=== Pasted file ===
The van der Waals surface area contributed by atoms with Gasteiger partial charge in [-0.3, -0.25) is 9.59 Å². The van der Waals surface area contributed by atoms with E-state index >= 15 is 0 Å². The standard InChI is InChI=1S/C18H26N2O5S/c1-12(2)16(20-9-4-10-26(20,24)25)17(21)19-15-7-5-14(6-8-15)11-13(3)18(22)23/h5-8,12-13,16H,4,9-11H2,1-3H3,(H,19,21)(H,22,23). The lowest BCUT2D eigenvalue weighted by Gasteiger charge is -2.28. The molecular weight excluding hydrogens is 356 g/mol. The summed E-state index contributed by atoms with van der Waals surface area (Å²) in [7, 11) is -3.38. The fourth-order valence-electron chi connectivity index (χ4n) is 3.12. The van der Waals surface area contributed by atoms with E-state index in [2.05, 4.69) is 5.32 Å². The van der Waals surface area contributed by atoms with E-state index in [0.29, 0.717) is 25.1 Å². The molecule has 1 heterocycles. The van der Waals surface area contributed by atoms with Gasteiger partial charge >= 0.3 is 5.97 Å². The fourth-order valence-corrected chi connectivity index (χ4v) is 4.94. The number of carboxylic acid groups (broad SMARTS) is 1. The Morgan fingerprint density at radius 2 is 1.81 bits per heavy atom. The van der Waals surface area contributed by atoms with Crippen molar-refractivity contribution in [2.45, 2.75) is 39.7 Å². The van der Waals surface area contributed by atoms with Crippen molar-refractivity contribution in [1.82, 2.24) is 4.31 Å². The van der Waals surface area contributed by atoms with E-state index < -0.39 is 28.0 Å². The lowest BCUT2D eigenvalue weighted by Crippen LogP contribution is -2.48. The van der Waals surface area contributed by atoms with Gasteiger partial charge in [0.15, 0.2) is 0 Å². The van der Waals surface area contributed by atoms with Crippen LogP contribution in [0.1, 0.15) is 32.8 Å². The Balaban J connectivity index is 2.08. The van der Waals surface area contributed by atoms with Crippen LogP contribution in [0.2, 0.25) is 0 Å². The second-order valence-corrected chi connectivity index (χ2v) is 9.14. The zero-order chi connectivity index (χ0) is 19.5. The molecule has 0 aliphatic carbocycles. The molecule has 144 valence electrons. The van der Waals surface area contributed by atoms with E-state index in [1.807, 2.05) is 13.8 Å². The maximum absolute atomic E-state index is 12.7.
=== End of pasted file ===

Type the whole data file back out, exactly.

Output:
The van der Waals surface area contributed by atoms with Gasteiger partial charge in [-0.3, -0.25) is 9.59 Å². The van der Waals surface area contributed by atoms with E-state index >= 15 is 0 Å². The standard InChI is InChI=1S/C18H26N2O5S/c1-12(2)16(20-9-4-10-26(20,24)25)17(21)19-15-7-5-14(6-8-15)11-13(3)18(22)23/h5-8,12-13,16H,4,9-11H2,1-3H3,(H,19,21)(H,22,23). The lowest BCUT2D eigenvalue weighted by Gasteiger charge is -2.28. The molecular weight excluding hydrogens is 356 g/mol. The summed E-state index contributed by atoms with van der Waals surface area (Å²) in [7, 11) is -3.38. The fourth-order valence-electron chi connectivity index (χ4n) is 3.12. The van der Waals surface area contributed by atoms with E-state index in [2.05, 4.69) is 5.32 Å². The van der Waals surface area contributed by atoms with E-state index in [0.29, 0.717) is 25.1 Å². The molecule has 1 heterocycles. The van der Waals surface area contributed by atoms with Gasteiger partial charge >= 0.3 is 5.97 Å². The fourth-order valence-corrected chi connectivity index (χ4v) is 4.94. The number of carboxylic acid groups (broad SMARTS) is 1. The Morgan fingerprint density at radius 2 is 1.81 bits per heavy atom. The van der Waals surface area contributed by atoms with Crippen molar-refractivity contribution in [2.45, 2.75) is 39.7 Å². The van der Waals surface area contributed by atoms with Crippen molar-refractivity contribution in [1.82, 2.24) is 4.31 Å². The van der Waals surface area contributed by atoms with E-state index < -0.39 is 28.0 Å². The lowest BCUT2D eigenvalue weighted by Crippen LogP contribution is -2.48. The van der Waals surface area contributed by atoms with Gasteiger partial charge in [0.15, 0.2) is 0 Å². The van der Waals surface area contributed by atoms with Crippen LogP contribution in [0.1, 0.15) is 32.8 Å². The Balaban J connectivity index is 2.08. The van der Waals surface area contributed by atoms with Crippen LogP contribution in [0.2, 0.25) is 0 Å². The second-order valence-corrected chi connectivity index (χ2v) is 9.14. The zero-order chi connectivity index (χ0) is 19.5. The molecule has 0 aliphatic carbocycles. The molecule has 144 valence electrons. The van der Waals surface area contributed by atoms with E-state index in [1.807, 2.05) is 13.8 Å². The maximum absolute atomic E-state index is 12.7.